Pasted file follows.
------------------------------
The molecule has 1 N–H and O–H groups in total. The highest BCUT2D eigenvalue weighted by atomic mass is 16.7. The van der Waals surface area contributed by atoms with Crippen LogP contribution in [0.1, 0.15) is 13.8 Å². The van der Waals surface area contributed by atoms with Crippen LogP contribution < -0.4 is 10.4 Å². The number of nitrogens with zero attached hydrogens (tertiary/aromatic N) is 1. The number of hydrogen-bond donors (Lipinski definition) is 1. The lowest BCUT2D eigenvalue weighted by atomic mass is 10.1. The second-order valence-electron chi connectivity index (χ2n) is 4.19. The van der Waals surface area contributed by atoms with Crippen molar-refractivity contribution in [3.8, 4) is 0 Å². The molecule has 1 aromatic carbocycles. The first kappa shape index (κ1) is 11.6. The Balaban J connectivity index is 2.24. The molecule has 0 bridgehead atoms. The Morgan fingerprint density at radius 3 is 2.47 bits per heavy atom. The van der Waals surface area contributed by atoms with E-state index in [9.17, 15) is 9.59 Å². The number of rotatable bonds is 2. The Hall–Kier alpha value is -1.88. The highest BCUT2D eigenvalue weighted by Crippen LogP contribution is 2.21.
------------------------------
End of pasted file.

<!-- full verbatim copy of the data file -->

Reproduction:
The molecule has 1 N–H and O–H groups in total. The highest BCUT2D eigenvalue weighted by atomic mass is 16.7. The van der Waals surface area contributed by atoms with Crippen LogP contribution in [0.1, 0.15) is 13.8 Å². The van der Waals surface area contributed by atoms with Crippen LogP contribution < -0.4 is 10.4 Å². The number of nitrogens with zero attached hydrogens (tertiary/aromatic N) is 1. The number of hydrogen-bond donors (Lipinski definition) is 1. The lowest BCUT2D eigenvalue weighted by atomic mass is 10.1. The second-order valence-electron chi connectivity index (χ2n) is 4.19. The van der Waals surface area contributed by atoms with Crippen molar-refractivity contribution in [3.8, 4) is 0 Å². The molecule has 1 aromatic carbocycles. The first kappa shape index (κ1) is 11.6. The Balaban J connectivity index is 2.24. The molecule has 0 bridgehead atoms. The Morgan fingerprint density at radius 3 is 2.47 bits per heavy atom. The van der Waals surface area contributed by atoms with E-state index in [9.17, 15) is 9.59 Å². The number of rotatable bonds is 2. The Hall–Kier alpha value is -1.88. The highest BCUT2D eigenvalue weighted by Crippen LogP contribution is 2.21.